Monday, January 7, 2013
Muddled Mind a look at Ed Wood's fiction
Muddled Mind: The Complete Works of Edward D. Wood, Jr., by David C. Hayes, 2009 update, Ramble House Press, http://www.ramblehouse.com firstname.lastname@example.org Reviewer received a review copy.
By Doug Gibson
Depending on your point of view, Ed Wood was either a famous, or infamous filmmaker. What the average Ed Wood fan doesn't know is that Wood wrote a heck of a lot of novels, short stories and news articles; 80 novels, several hundred short stories and a few hundred non-fiction articles. And Wood was a damn good writer, Imagine Elmore Leonard writing without an editor and submitting a first draft. That's Wood.
The tragedy of Wood's life is that he was a drunk; after the mid 1960s most of his written work -- and all of his film work -- was in porn. But even that sleaze had Wood's iconic and unique touch and value. His books and sleazy magazines -- many of which he created all by himself -- are still in demand, fetching big prices for collectors.
It's high time someone provided a detailed overview of Wood's literary output, and Chicago writer, actor, screenwriter and filmmaker David C. Hayes does a pretty good job in Muddled Mind: The Complete Works of Edward D. Wood Jr. It's a reference book of all of Wood's writing; from the semi-sleazy mid-60s tales such as Death of a Transvestite and Devil Girls to the raunchier books and stories and finally the hard-core porn Wood was reduced to writing his final years.
Hayes' book is tongue in cheek at times, with a fictional "co-author," and it's not a deep book, but it's of real value to Wood fans. We learn what an amazing, tireless writer Wood was even with the crutch of alcoholism. For example, he was invaluable to the fly-by-night porn magazine publishers of the 1970s. Wood would write an entire issue of "Tales for a Sexy Night" or another similarly title magazine, and then do again a few weeks later.
In what Hayes describes as The Golden Age, Wood wrote some fast-paced, compact Elmore Leonard-type novels, such as Killer in Drag, Devil Girls and Death of a Transvestite. They are not porn, and must have earned Wood some prestige as a writer, although he was probably lucky to see $2,000 for all three books. Wood's desperate straights made him easily exploitable by low-brow publishers. (Come to think of it, that's also a fate that plagued the actor Bela Lugosi, who, as most know, starred in a few Wood films)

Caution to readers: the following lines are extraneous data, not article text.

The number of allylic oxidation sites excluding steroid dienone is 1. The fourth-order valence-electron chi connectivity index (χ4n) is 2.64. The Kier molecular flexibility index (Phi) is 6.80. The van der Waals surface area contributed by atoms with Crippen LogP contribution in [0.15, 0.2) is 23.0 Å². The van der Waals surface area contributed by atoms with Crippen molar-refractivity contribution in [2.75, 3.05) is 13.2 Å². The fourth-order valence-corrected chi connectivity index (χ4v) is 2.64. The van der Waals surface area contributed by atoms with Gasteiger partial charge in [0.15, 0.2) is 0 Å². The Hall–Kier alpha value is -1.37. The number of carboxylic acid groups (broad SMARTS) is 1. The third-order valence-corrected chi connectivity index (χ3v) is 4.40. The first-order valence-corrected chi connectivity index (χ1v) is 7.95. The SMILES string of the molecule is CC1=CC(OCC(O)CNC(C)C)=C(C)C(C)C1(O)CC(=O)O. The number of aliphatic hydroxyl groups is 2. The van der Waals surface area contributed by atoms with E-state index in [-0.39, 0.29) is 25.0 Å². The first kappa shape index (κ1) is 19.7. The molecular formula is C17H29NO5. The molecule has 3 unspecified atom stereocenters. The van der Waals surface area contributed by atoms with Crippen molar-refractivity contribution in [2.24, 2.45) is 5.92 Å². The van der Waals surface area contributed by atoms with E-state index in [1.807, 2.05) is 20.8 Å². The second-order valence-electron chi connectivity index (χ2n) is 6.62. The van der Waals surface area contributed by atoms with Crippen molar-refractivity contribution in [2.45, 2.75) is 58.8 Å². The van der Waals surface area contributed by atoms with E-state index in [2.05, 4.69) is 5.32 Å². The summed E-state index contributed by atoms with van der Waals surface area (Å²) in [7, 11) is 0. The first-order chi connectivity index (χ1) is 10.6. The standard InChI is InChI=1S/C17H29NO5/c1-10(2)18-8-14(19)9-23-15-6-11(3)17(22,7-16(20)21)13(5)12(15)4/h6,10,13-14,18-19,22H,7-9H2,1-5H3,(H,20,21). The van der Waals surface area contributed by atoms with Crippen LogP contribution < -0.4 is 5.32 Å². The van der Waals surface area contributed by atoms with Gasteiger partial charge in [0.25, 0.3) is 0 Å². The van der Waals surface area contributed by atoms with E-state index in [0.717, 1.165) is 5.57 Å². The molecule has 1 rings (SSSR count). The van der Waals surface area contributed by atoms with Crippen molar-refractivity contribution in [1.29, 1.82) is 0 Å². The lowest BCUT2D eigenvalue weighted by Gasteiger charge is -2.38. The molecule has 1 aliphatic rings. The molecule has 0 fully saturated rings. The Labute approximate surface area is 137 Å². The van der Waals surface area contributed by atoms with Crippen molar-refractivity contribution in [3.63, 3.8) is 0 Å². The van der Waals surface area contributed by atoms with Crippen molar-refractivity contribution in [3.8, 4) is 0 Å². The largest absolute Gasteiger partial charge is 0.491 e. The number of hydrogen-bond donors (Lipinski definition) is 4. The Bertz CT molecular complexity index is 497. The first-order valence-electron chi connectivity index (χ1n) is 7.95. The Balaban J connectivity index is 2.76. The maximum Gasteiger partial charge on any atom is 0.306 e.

Hayes repeats what I have read in other sources that writing porn is part of what destroyed Wood in the last years of his life. Muddled Mind respects Wood enough to offer critiques on his work to the bitter adult sleaze end. Hayes writes with both humor and respect for Wood. It is amazing that more than 30 years after his death, we are still finding Wood novels, stories and articles (he wrote often under pseudonyms) and it's likely that 50 years from now, we'll still be finding Wood's output. He was indefatigable.
I've saved the best part of Muddled Mind for last. It includes complete copies of three excellent, distinct Wood stories. The first, The Night the Banshee Cried, is a spooky tale of a woman fearing a sinister presence. It's Wood's very credible effort to invoke the atmosphere of Edgar Allen Poe. The next, Pearl Hart and the Last Stage, is a very entertaining fictional essay on an infamous lady stagecoach bandit. Again, Wood manages to capture the spirit of a Zane Grey-type tale.
The last, and best story, To Kill a Saturday Night, is simply brilliant. The tale of a pair of bloviating farm workers contemplating casual murder on their day off will remind readers of John Steinbeck's Of Mice and Men. Both Pearl Hart ... and To Kill ... were written in the 1970s, a time when Wood was sadly, firmly padlocked into lowbrow porn. But even then, an alcoholic semi-bum, the man could still write talented prose.
There is one more treat in Muddled Mind. There is Wood's prologue to an audio version of Plan 9 From Outer Space that was produced by Wood's porn producer Pendulum Press. The audio may have been a reward for Wood's previous workload. Who knows? Wood wrote this prologue after being kicked out of his apartment. Living as a charity case with actor Peter Coe, Wood died days after he penned this friendly, optimistic intro with a lot of literary license. If you love and admire Wood's work, you will get goose bumps reading this. It's nice that Wood was aware, while alive, that there was a young cult following for his work. He deserved that.
Muddled Mind is a great follow up to Wood's literary life after we were teased about it in Rudolph's Grey's excellent oral biography on Wood, Nightmare of Ecstasy. Ramble House is a very tiny press, and Wood fans should be grateful that it is critiquing Wood's writing and searching for more of his works. In fact, Ramble House, under the name Woodpile Press, is selling reproductions of much of Wood's writings. Muddled Mind has a list of the offerings. This is wonderful news and we hope Ramble House keeps rambling.